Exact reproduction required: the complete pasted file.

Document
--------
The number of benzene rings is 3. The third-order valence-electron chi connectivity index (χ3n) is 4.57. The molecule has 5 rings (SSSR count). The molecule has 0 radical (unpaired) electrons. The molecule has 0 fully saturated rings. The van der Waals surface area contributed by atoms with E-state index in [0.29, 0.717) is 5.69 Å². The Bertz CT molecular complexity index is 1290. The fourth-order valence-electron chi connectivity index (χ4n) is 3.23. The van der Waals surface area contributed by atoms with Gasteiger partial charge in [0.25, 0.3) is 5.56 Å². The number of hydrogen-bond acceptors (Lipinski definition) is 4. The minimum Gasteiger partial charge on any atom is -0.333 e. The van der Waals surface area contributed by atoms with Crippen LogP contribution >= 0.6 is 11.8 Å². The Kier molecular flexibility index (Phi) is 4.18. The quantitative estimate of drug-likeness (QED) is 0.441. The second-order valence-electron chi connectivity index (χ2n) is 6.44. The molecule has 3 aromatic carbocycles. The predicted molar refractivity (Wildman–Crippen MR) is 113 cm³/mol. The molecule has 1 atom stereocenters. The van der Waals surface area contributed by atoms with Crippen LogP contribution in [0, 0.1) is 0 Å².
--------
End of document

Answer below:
The number of benzene rings is 3. The third-order valence-electron chi connectivity index (χ3n) is 4.57. The molecule has 5 rings (SSSR count). The molecule has 0 radical (unpaired) electrons. The molecule has 0 fully saturated rings. The van der Waals surface area contributed by atoms with E-state index in [0.29, 0.717) is 5.69 Å². The Bertz CT molecular complexity index is 1290. The fourth-order valence-electron chi connectivity index (χ4n) is 3.23. The van der Waals surface area contributed by atoms with Gasteiger partial charge in [0.25, 0.3) is 5.56 Å². The number of hydrogen-bond acceptors (Lipinski definition) is 4. The minimum Gasteiger partial charge on any atom is -0.333 e. The van der Waals surface area contributed by atoms with Crippen LogP contribution >= 0.6 is 11.8 Å². The Kier molecular flexibility index (Phi) is 4.18. The quantitative estimate of drug-likeness (QED) is 0.441. The second-order valence-electron chi connectivity index (χ2n) is 6.44. The molecule has 3 aromatic carbocycles. The predicted molar refractivity (Wildman–Crippen MR) is 113 cm³/mol. The molecule has 1 atom stereocenters. The van der Waals surface area contributed by atoms with Crippen LogP contribution in [0, 0.1) is 0 Å².